One of the driving forces behind the shaping of this study was a concern over the critical role of architectural history. This concern grew out of a constant and necessary confrontation with the question of “How does one engage with architecture and space, historically and critically?” Among many other past and present responses to this question, what is taken seriously here is a suggestion by Foucault: “Focus on what the Greeks called the techne” (1984, p. 255).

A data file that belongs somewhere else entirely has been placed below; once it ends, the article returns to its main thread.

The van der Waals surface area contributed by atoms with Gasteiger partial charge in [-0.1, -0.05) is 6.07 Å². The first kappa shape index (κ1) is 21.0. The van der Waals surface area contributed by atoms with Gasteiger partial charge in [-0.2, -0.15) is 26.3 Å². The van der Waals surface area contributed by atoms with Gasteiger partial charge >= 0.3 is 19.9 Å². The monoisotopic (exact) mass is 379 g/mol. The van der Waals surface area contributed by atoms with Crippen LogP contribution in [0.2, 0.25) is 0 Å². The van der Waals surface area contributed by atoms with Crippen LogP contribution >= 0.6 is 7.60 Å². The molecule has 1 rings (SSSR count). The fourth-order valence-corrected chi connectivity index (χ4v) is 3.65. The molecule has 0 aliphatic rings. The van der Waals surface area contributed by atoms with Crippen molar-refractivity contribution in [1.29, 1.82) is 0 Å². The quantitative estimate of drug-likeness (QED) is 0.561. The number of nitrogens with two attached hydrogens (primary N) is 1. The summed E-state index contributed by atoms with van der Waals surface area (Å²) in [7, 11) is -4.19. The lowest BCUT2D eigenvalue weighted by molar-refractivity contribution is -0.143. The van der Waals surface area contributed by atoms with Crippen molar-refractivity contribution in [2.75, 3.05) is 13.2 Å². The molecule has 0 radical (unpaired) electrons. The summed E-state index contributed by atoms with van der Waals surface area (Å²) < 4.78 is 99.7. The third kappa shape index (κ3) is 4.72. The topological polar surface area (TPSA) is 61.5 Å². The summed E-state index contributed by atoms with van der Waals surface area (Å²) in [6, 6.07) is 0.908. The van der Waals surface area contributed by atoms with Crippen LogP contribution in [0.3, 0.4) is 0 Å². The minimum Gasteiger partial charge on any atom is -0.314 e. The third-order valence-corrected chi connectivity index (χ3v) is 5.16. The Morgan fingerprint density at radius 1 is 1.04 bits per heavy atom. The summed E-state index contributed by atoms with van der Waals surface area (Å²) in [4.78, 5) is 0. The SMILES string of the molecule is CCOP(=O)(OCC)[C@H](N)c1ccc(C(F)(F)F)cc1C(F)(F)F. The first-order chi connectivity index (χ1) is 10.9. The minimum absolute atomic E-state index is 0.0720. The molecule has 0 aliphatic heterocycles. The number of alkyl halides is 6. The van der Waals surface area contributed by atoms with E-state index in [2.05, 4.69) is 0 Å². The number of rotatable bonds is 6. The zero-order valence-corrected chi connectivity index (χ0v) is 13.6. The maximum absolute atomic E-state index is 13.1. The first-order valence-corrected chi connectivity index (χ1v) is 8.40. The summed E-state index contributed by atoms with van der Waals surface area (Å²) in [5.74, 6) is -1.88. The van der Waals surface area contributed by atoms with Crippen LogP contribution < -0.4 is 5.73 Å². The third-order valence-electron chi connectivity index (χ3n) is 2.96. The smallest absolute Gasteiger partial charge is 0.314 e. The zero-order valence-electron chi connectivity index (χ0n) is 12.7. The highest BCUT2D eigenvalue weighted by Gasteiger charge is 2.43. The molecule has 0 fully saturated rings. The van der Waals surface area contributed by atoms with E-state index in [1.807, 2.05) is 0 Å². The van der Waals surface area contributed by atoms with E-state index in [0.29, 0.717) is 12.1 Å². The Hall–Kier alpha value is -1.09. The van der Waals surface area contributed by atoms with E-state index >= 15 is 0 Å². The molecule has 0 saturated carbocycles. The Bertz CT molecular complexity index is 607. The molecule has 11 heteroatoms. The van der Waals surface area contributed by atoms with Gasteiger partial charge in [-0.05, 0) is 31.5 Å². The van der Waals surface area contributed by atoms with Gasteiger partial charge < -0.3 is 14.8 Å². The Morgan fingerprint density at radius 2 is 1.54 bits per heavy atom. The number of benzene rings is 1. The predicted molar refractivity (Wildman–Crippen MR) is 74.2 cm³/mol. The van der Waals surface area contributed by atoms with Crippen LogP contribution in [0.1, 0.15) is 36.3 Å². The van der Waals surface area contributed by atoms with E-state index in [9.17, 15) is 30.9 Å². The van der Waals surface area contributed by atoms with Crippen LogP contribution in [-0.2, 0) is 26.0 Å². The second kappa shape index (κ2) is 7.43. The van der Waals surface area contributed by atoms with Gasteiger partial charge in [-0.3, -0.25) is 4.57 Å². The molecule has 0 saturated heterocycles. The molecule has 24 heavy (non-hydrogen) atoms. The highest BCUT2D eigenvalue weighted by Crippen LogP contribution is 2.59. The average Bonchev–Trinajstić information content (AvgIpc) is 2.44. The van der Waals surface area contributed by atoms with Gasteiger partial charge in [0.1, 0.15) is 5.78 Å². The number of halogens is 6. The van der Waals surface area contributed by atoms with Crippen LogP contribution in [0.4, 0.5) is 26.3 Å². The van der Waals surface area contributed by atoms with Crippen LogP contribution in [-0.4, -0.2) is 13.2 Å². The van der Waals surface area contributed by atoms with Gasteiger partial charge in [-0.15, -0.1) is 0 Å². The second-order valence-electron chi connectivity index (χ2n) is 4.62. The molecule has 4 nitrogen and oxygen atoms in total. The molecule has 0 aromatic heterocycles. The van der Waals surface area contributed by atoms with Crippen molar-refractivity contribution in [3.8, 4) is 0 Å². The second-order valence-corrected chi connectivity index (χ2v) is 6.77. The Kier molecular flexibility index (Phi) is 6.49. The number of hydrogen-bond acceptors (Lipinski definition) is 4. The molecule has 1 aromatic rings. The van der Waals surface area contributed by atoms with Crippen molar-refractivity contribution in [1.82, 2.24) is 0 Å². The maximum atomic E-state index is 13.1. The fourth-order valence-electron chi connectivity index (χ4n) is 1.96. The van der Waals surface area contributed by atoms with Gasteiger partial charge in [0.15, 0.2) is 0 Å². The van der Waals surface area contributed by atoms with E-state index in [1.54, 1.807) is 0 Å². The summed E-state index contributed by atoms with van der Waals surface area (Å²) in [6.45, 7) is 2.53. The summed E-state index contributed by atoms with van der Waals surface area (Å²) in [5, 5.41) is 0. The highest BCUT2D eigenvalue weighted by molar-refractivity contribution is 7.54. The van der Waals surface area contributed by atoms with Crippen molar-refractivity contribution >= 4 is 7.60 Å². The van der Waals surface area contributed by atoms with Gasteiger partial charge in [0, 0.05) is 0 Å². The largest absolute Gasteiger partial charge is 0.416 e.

The optical camera obscura played an important role in the evolution of photography as an art, in fact, in Tracy Rose Chevalier’s 1999 novel ‘The Girl’ with the ‘Pearl Earring’ and the 2003 movie of the same title, a camera obscura takes centre stage in a drama between the famous Dutch painter Johannes Vermeer van Delft (1632-1675) and a servant girl called Griet. Johannes Vermeer van Delft is not only one of the brightest stars among the famous Dutch and Flemish painters of the seventeenth-century. He is also the artist most often assumed to have used a camera obscura to create some and maybe most of his paintings. Such speculations appeared as early as 1891 in a journal of photography. This seems fitting for an artist whose paintings, like those of other Dutch artists of this time, boasted a photographic realism. The incredible precision with which Johannes Vermeer van Delft rendered details, particularly in his domestic interiors, his novel approach to atmospheric light and colours and the lustre he applied to reflecting surfaces are all suggestive of a painting practice that employed a camera obscura.